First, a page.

Nick Kyrgios has been slammed for his on-court tantrums at the Miami Open, but a tennis legend has come to his defense.
Another successful doubles campaign for Nick Kyrgios and Thanasi Kokkinakis came to an end on Friday when they lost in the semi-finals of the Miami Open.
After progressing to the final four following two wins and a walkover, the Special Ks fell in straight sets (6-4 6-3) to John Isner and Hubert Hurkacz.
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The Aussie pair, who triumphed to win their first grand slam at the Australian Open in January, enjoyed another solid run in Miami but were eliminated once again by Isner.
The towering American and Jack Sock knocked the Special Ks out of Indian Wells in the round of 16 and this time, Isner combined with Hurkacz to send Kyrgios and Kokkinakis packing.
The result came after Kyrgios was fined $ AUD47,000 by the ATP following his stormy row with umpire Carlos Bernardes in Miami.
Kyrgios was seething with the Brazilian during his last-16 defeat to Italy’s Jannik Sinner, calling the match official “horrendous” and “embarrassing” during multiple tirades during the match.
The ATP charged the fiery 26-year-old with two counts of unsportsmanlike conduct for a total of $ 13,000, a verbal abuse charge of $ 27,000 and an audible obscenity violation of $ 7000.
He was incensed with Bernardes’ performance and although the Australian was initially upset about the difference in conditions between the main court and Grandstand at the sprawling Hard Rock Stadium, he became enraged with the umpire when his walkie-talkie went off mid-point in the first set.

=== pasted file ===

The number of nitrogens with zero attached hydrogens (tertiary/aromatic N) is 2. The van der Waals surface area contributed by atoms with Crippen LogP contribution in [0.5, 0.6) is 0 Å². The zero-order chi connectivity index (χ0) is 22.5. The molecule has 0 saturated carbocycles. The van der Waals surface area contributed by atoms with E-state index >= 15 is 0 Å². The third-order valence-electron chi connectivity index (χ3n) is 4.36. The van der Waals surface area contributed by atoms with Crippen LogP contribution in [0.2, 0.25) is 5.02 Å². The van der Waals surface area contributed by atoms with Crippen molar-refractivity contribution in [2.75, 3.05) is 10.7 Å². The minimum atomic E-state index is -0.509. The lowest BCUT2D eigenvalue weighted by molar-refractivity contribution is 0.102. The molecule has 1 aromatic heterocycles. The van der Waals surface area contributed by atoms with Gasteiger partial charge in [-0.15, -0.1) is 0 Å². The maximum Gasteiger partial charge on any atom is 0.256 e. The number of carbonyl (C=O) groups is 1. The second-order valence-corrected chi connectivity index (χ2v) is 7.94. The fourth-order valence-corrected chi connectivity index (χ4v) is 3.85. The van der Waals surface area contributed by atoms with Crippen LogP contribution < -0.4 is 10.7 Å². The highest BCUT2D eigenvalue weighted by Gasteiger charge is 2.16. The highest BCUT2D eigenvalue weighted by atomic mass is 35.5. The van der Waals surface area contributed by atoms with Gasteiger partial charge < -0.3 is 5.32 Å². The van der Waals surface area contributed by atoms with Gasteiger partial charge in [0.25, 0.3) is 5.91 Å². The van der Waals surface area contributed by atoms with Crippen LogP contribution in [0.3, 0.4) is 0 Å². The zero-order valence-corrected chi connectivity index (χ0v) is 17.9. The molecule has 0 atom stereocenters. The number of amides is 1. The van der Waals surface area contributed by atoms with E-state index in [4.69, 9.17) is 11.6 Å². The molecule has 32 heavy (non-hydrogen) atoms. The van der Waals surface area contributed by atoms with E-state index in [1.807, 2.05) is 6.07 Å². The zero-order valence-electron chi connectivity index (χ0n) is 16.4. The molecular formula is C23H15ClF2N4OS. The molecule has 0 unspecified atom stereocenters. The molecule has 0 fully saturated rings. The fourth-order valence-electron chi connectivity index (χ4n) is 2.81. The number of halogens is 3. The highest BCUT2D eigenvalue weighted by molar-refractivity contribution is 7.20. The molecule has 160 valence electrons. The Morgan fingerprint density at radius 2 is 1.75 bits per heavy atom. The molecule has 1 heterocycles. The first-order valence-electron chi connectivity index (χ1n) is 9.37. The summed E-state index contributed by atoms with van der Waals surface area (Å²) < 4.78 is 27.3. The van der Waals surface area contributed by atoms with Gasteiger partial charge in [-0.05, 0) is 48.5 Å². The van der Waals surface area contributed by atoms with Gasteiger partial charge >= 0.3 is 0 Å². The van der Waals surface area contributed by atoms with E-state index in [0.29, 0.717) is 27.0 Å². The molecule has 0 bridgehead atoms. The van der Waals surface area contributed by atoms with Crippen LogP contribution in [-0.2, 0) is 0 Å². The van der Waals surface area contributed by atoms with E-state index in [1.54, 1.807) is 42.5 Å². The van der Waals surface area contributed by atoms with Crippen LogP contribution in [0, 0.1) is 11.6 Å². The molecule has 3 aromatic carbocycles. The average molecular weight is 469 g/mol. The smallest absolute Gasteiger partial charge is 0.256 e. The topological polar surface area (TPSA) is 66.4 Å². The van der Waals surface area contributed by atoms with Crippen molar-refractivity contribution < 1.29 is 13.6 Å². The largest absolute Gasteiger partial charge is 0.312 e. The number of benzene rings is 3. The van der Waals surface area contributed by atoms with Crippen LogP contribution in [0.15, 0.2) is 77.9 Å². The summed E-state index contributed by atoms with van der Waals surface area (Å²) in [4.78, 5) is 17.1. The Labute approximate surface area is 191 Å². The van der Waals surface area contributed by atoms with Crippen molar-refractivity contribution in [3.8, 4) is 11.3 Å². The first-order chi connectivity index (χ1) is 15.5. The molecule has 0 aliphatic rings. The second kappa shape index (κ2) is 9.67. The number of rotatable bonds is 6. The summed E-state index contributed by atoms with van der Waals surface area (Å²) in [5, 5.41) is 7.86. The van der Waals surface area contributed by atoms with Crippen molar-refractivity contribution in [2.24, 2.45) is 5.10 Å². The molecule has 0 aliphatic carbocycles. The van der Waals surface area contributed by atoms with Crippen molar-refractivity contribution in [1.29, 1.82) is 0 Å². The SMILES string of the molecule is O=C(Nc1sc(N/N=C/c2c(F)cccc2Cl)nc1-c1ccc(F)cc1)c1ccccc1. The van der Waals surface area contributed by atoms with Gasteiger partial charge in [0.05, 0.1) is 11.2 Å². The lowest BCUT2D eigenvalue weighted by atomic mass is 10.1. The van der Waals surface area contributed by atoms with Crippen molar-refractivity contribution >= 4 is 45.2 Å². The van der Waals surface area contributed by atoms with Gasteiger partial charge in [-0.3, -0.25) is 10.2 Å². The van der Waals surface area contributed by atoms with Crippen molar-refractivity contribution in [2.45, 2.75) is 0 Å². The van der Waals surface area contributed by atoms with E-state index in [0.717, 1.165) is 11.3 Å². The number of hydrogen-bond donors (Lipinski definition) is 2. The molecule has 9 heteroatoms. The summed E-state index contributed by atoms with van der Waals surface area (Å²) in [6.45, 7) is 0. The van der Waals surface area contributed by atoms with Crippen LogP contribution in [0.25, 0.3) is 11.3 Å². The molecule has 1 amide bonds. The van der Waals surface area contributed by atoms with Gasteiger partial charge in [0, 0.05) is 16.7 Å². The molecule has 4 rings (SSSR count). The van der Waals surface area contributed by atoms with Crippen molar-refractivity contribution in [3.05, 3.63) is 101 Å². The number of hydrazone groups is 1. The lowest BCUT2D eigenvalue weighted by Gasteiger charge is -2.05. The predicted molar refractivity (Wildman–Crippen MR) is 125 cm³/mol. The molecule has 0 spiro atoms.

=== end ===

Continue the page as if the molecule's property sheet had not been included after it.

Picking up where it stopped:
But Kyrgios has received some support from 2003 US Open champion Andy Roddick, who had several tantrums throughout his career and recently demonstrated the best way to smash a racquet without putting anyone in danger.
While the American tennis legend believes Kyrgios could have handled his confrontation with Bernardes better, he added the Aussie was within his rights to be disgruntled at being docked a point.
“I actually didn’t disagree with Nick on why he got the point penalty in the tie-breaker,” Roddick told the Tennis Channel.
“Him saying, ‘This referee is bad and someone else could do better’, I feel he has a valid point there that Carlos, who I like, might have got his feelings hurt.
“That doesn’t seem like unsportsmanlike conduct. It seems like ego was in play maybe there.
“But then it’s not the reason you’re upset, it’s how you react to it.
“Breaking your racquet right in his face when you know the umpire’s already ticking quickly, he wants to give you a warning, he’s motivated, he’s personally offended.
“And so your problem solving is to smash a racket to give him a break, go down a set and a break. That’s the part where you lose me a little bit.
“You don’t want to hear the opinions but then you do something like that where it’s kind of impossible to lay off and say, that was absolutely not the right thing to do if you wanted to win this tennis match.”
Kyrgios, who was hit with a $ 33,000 penalty for racket abuse and audible obscenity at Indian Wells earlier this month in a match also officiated by Bernardes, stressed at the start of his Miami Open campaign that he was at “peace” with himself on and off the court.